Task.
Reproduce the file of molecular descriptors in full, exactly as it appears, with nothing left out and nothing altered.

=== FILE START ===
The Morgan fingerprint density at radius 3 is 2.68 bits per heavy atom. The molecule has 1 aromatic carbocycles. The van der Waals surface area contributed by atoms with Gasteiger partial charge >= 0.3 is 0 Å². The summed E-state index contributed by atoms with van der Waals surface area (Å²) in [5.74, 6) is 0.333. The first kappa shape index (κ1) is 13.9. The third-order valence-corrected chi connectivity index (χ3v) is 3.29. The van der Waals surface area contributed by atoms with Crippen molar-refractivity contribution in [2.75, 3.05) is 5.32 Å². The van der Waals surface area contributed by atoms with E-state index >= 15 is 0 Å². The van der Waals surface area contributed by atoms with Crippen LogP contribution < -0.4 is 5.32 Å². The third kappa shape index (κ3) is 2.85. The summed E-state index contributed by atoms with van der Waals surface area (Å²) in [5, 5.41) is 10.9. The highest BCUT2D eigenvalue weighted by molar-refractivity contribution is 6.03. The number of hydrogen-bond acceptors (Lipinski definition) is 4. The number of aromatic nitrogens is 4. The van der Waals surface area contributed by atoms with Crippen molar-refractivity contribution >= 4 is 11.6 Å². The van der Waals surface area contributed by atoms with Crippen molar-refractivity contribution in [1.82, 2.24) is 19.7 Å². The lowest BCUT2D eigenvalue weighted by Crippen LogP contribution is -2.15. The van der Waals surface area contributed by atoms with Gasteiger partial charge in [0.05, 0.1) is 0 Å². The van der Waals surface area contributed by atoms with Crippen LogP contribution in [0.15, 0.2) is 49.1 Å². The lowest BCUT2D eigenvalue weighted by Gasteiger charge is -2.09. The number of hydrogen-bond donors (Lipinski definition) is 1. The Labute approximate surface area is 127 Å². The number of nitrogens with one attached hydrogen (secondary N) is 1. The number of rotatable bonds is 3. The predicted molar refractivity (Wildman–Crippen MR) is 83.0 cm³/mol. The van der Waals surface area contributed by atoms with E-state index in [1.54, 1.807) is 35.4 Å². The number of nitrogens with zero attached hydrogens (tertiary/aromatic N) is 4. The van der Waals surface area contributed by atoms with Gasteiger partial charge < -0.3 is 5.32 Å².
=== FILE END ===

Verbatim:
The Morgan fingerprint density at radius 3 is 2.68 bits per heavy atom. The molecule has 1 aromatic carbocycles. The van der Waals surface area contributed by atoms with Gasteiger partial charge >= 0.3 is 0 Å². The summed E-state index contributed by atoms with van der Waals surface area (Å²) in [5.74, 6) is 0.333. The first kappa shape index (κ1) is 13.9. The third-order valence-corrected chi connectivity index (χ3v) is 3.29. The van der Waals surface area contributed by atoms with Crippen molar-refractivity contribution in [2.75, 3.05) is 5.32 Å². The van der Waals surface area contributed by atoms with E-state index >= 15 is 0 Å². The van der Waals surface area contributed by atoms with Crippen LogP contribution < -0.4 is 5.32 Å². The third kappa shape index (κ3) is 2.85. The summed E-state index contributed by atoms with van der Waals surface area (Å²) in [5, 5.41) is 10.9. The highest BCUT2D eigenvalue weighted by molar-refractivity contribution is 6.03. The number of hydrogen-bond acceptors (Lipinski definition) is 4. The number of aromatic nitrogens is 4. The van der Waals surface area contributed by atoms with Crippen molar-refractivity contribution >= 4 is 11.6 Å². The van der Waals surface area contributed by atoms with Crippen molar-refractivity contribution in [1.82, 2.24) is 19.7 Å². The lowest BCUT2D eigenvalue weighted by Crippen LogP contribution is -2.15. The van der Waals surface area contributed by atoms with Gasteiger partial charge in [0.05, 0.1) is 0 Å². The van der Waals surface area contributed by atoms with Crippen LogP contribution in [0.15, 0.2) is 49.1 Å². The lowest BCUT2D eigenvalue weighted by Gasteiger charge is -2.09. The number of hydrogen-bond donors (Lipinski definition) is 1. The Labute approximate surface area is 127 Å². The number of nitrogens with one attached hydrogen (secondary N) is 1. The number of rotatable bonds is 3. The predicted molar refractivity (Wildman–Crippen MR) is 83.0 cm³/mol. The van der Waals surface area contributed by atoms with E-state index in [1.54, 1.807) is 35.4 Å². The number of nitrogens with zero attached hydrogens (tertiary/aromatic N) is 4. The van der Waals surface area contributed by atoms with Gasteiger partial charge < -0.3 is 5.32 Å².